FLORIDA (KERO) — A new study claims that Hurricane Ian dropped 10 percent more rain than normal due to climate change.
According to the Environmental Protection Agency, climate change can affect both the intensity and the frequency of rain. Warmer oceans increase the amount of water that evaporates, which can then produce more intense precipitation.
The study from the Lawrence Berkeley National Lab compared peak rainfall rates from the hurricane and 20 different computer scenarios. Researchers say for every extra degree of warmth, the air can hold seven percent more water.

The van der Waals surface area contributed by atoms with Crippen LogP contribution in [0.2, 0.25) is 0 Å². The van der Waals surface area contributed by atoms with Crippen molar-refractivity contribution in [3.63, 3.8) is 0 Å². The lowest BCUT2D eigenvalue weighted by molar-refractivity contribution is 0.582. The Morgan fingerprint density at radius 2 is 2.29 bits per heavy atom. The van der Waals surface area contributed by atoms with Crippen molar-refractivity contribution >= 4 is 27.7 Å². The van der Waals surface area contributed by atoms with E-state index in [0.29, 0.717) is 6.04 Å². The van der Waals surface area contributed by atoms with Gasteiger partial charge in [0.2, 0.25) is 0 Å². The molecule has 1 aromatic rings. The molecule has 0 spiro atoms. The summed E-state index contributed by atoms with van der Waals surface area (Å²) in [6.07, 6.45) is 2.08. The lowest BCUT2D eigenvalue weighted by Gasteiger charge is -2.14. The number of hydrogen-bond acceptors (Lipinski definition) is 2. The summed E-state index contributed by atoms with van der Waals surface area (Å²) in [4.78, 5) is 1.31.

The gulf of Mexico was reportedly eight-tenths of a degree warmer than normal. Officials say it may not sound like much, but adding two inches of rain to the 20 inches that fell can make a difference in the impact.